verb (used with object), clar·i·fied, clar·i·fy·ing.
verb (used without object), clar·i·fied, clar·i·fy·ing.
Origin of clarify
Synonyms for clarify
Examples from the Web for clarified
Contemporary Examples of clarified
So, in an unusual order (PDF) issued on New Years Day, District Judge Robert Hinkle clarified the issue.The Back Alley, Low Blow-Ridden Fight to Stop Gay Marriage in Florida Is Finally Over
January 5, 2015
Paul has since clarified that he would not, in fact, support drone use in normal criminal situations.Rand Paul Gives War a Chance
August 18, 2014
Last week in an interview with The Daily Beast, Cuban clarified but reaffirmed his warning.Mark Cuban Warns That Basketball Players Could Get the Sterling Treatment Next
June 3, 2014
Though she has clarified that she “and the autism community” are not anti-vaccine per se, they are “anti-toxin and anti-schedule.”Twitter Crushes Anti-Vaccination Queen Jenny McCarthy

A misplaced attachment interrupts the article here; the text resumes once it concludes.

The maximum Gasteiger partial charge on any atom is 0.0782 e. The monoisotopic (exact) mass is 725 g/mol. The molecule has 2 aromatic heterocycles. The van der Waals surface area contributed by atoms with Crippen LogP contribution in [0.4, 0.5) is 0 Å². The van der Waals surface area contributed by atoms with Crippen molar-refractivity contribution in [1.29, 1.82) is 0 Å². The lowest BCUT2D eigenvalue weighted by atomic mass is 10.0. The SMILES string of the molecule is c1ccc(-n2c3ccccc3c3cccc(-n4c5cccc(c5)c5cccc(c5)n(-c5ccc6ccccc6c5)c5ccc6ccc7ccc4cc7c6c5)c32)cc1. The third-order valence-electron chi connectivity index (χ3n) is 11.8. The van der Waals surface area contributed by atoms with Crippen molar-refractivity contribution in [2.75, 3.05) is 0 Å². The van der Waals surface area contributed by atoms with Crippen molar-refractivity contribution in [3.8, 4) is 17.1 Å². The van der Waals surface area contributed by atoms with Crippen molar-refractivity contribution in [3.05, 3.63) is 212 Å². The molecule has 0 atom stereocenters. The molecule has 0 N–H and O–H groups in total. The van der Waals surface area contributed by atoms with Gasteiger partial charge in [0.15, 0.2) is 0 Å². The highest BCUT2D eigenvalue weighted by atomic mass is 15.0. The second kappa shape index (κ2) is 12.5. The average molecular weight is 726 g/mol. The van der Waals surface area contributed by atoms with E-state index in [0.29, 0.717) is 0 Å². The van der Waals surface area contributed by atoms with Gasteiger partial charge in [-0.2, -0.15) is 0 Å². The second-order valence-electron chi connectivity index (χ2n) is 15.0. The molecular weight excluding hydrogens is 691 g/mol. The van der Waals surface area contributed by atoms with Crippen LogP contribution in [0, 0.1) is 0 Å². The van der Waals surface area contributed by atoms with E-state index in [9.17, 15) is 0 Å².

The Daily Beast
March 15, 2014
“I would have hoped some of the parameters were clarified in the initial deal,” he said.Why the Iranian Nuclear Deal Is Dangerous
November 24, 2013
Historical Examples of clarified
The clarified butter that accompanies it is excellent for fish sauce.
Spread on some of the clarified butter, and then another coat of crumbs.
Strain the liquor through a tammis into a jug, with the peel of a lemon cut very thin, and two table-spoonfuls of clarified sugar.
The aims of the translator were also clarified by definition of his audience.Early Theories of Translation
Flora Ross Amos
Then I saw it, a mere moving dot of black; but suddenly it clarified.Wandl the Invader
Raymond King Cummings
verb -fies, -fying or -fied
Word Origin for clarify
early 14c., "make illustrious, make known," from Old French clarifiier "clarify, make clear, explain" (12c.), from Late Latin clarificare "to make clear," also "to glorify," from Latin clarificus "brilliant," from clarus "clear, distinct" (see clear (adj.)) + root of facere "to make, do" (see factitious).
Meaning "make clear, purify" is from early 15c. in English; intransitive sense of "grow or become clear" is from 1590s. Figurative sense of "to free from obscurity" is from 1823. Related: Clarified; clarifying.